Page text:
Considerations for assigning fixed property?


First of all I am no MySQL expert, that said fixed properties is an experimental feature I did in my GSoC project and its performance benefits yet to be analysed.

1. How important is the datatype?

SMW has dedicated tables for each datatype. 'smw_di_bool' would be the name of the table for booleans having three attributes s_id (ID of the page), p_id (ID of the property), o_value (true or false). Now if you have a fixed property of the same type it would only have two fields s_id and o_value - that's because we already know the property. Therefore, in queries we have one less thing to compare; this is one benefit if you have lots of properties for the same datatype. This could be the queries used to display the Property:Page for that boolean property

Using fixed_table: Select s_id, o_value from fixed_table

Not using fixed_table: Select s_id, o_value from boolean_table where p_id=ID_OF_THE_PROPERTY

2. does it increase the number of joins that the database has to do?

Yes, in some cases it would. But I am unsure about the tradeoffs here as I haven't yet dealt with complex SQL generated from queries. Let's ask Markus :)

I hope you and everybody understands that all the predefined properties (Modification date, redirects, etc ) already are fixed properties having their own dedicated tables.

06:26, 19 June 2013
1. How important is the datatype?

The main consideration for selecting the datatype should be your application needs. If the property value can only be true or false, then it makes sense to be a Boolean. Regarding technical ramifications: roughly speaking, Booleans are simpler than pages, which in turn are simpler than integers and dates, which in turn are simpler than texts. "Simpler" mostly means "should require less disk space and memory", which may (or may not) translate into performance since more query results/indexes fit into memory. Selecting a value uses a single index in every case, so a greater number of fields in the value table does not imply a greater number of comparisons. However, larger data require more comparisons to match a value (the identity of two Booleans is easier to check than the identity of two strings).

2. Does it increase the number of joins that the database has to do?

No, I don't think there is any such situation. The use of any property condition in a query always requires one join with the property's table, no matter whether this table is a fixed table or shared with other properties. Special statistics pages (like Special:UnusedProperties) do not query property value tables at all. The use of fixed tables merely reduces the size of the index needed to find the right entries in the table (we don't need to check that the property is the same). This means that comparisons are done with a smaller index structure, which again should lead to performance increases in some cases. (This is what Nischay has already explained above by referring to the smaller number of comparisons.)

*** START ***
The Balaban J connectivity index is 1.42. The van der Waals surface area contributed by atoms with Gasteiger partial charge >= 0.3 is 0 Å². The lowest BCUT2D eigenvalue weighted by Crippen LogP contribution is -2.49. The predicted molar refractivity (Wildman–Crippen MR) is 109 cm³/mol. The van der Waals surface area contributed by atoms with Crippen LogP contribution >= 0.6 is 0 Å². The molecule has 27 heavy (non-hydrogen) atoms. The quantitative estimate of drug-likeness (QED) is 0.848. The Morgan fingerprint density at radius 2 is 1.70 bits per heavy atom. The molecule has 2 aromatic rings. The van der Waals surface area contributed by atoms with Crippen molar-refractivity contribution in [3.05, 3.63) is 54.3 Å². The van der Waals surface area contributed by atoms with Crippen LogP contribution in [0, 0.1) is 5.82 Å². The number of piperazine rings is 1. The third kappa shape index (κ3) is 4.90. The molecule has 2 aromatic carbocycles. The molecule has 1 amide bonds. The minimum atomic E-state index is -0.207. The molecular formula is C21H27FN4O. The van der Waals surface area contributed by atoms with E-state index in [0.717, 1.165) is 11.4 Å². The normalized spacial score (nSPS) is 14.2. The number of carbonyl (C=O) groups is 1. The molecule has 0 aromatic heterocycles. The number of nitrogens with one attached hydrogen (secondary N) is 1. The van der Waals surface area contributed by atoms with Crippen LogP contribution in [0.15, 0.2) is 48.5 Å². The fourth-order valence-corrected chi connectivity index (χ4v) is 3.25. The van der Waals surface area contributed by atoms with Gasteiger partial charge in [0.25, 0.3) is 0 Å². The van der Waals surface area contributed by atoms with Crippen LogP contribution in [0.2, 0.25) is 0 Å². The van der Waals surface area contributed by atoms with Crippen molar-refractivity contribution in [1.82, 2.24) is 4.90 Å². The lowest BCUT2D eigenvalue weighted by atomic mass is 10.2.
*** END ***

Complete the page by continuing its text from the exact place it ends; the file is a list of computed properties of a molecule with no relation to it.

There is only one case I can think of where fixed property tables create an extra cost (and only if they are of type wikipage). This happens for value-based queries that do not refer to a specific property. For example, to find all pages that have "Berlin" as a page value for some property (without saying which), one needs to search all property tables for that value, and take the union of all the results (this is not a greater number of joins, but a greater number of queries/unions). The main situation where this type of query is used is in the lower backlinks section of Special:Browse. This only affects fixed property tables with datatype wikipage.

In general, it therefore makes sense to create fixed property tables for all heavily used properties (that usually are not expected to change their datatype). Doing this will save disk space and memory, and can potentially speed up some comparisons at query time (smaller indexes = less things to compare when searching a value). The number of tables that a DBMS can practically handle is limited. A few hundreds should not be a problem, but some ten-thousands would most likely lead to performance degradation. Moreover, a property with less than a thousand values does not need an own table. Fixed property tables are meant for very large wikis.

09:46, 19 June 2013

Super helpful Nischayn and Markus! Thank you! I'm wondering if I could help generate some performance data to help the cause? I would like to switch all of my status flags on WikiApiary to fixed properties Is active, Is audited and probably my collection flags as well like Collect statistics, Collect extension data (see all properties). I'm wondering if there is a way that I could collect some data to help show the benefit of using fixed properties? If there were some before and after I could collect that would be helpful I would happily do that.

🐝 thingles (talk)

23:25, 19 June 2013

One could compare query-response times but we don't have a benchmark or anything, so probably have to do things manually. Is it possible for you to try this on a test wiki rather than the production one?

15:25, 20 June 2013